Germany watching local polls in mega-state NRW ahead of 2021 election

By Bettina Groenewald and Rachel More, dpa

All eyes are on the German state of North Rhine Westphalia on Sunday, where local elections are expected to shed light on the political playing field as the country gears up for federal elections next year.

Some 14 million people are eligible to vote for district council representatives and city mayors in Germany’s most populous state, home to the country’s western industrial heartland.

Polls opened at 8 am (0600 GMT) and were set to close at 6 pm.

Germany’s political future is wide open ahead of federal elections expected in about a year, after long-serving Chancellor Angela Merkel announced that she would retire following her current fourth term.

Armin Laschet, head of the state government in North Rhine Westphalia, is in the running to become leader of Merkel’s Christian Democrats (CDU) and potentially launch a bid to succeed her as chancellor. A vote on the leadership is to take place at a party conference in December.

So far, only one party has announced its top candidate for 2021: the Social Democrats (SPD). The party hopes to stage a comeback after its disastrous electoral result in 2017, heading into 2021 with Finance Minister Olaf Scholz gunning for the top job in German politics.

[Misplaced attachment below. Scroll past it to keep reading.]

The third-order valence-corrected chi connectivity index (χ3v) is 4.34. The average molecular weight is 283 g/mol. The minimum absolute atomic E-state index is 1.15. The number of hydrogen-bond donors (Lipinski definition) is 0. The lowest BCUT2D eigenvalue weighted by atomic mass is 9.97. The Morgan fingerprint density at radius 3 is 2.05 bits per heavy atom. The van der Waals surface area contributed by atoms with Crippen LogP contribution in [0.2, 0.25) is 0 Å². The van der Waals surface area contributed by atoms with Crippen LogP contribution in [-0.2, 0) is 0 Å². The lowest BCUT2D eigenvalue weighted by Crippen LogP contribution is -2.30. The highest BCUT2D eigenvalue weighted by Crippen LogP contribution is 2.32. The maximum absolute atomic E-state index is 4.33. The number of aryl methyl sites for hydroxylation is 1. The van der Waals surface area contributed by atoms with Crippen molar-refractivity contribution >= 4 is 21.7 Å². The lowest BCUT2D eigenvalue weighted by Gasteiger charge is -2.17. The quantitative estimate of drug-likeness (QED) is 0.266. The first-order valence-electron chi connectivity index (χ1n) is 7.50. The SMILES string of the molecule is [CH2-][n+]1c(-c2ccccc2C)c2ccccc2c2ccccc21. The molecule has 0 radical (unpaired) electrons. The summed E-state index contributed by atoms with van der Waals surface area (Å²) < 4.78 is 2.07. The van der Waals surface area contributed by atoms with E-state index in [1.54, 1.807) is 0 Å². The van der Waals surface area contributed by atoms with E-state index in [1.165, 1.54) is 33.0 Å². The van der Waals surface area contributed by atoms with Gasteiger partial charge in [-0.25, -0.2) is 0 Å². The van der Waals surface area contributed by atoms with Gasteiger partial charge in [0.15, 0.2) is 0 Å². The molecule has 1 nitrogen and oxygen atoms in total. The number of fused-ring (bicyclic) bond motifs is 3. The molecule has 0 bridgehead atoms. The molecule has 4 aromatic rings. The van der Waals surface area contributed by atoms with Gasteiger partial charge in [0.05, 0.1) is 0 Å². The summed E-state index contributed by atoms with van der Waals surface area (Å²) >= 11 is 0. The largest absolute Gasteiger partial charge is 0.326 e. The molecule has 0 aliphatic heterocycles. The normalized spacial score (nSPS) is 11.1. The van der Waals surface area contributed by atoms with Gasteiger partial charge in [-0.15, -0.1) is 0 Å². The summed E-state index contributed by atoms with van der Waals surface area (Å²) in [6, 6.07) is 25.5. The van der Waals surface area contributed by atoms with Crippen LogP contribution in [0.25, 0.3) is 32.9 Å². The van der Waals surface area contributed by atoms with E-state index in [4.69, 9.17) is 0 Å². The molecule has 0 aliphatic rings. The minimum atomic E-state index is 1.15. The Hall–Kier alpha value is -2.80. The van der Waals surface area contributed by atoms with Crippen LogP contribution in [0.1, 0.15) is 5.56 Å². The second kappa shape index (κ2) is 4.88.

A tight race is expected in the city of Dusseldorf on Sunday, where the CDU is battling to unseat SPD Mayor Thomas Geisel with its candidate, Stephan Keller.

Meanwhile, the Greens are set do well in the local elections, according to a recent poll by the Infratest research institute. This follows a string of electoral gains for the ascendant party ahead of 2021.

North Rhine Westphalia has been a stronghold of the CDU in local politics since 1999.

In the last district elections, the CDU came out on top with 37.5 per cent of the vote, followed by the SPD with 31.4 per cent and the Greens with 11.7 per cent. The pro-business Free Democratic Party (FDP) and hard-left Die Linke both got 4.7 per cent each, while just 2.5 per cent of voters backed the far-right Alternative for Germany (AfD).

Sunday’s elections are taking place under coronavirus-related restrictions, with voters required to wear a mask at polling stations and maintain the required 1.5 metres’ distance from each other. They must also bring their own pens.

Many citizens have already submitted their ballots by post.

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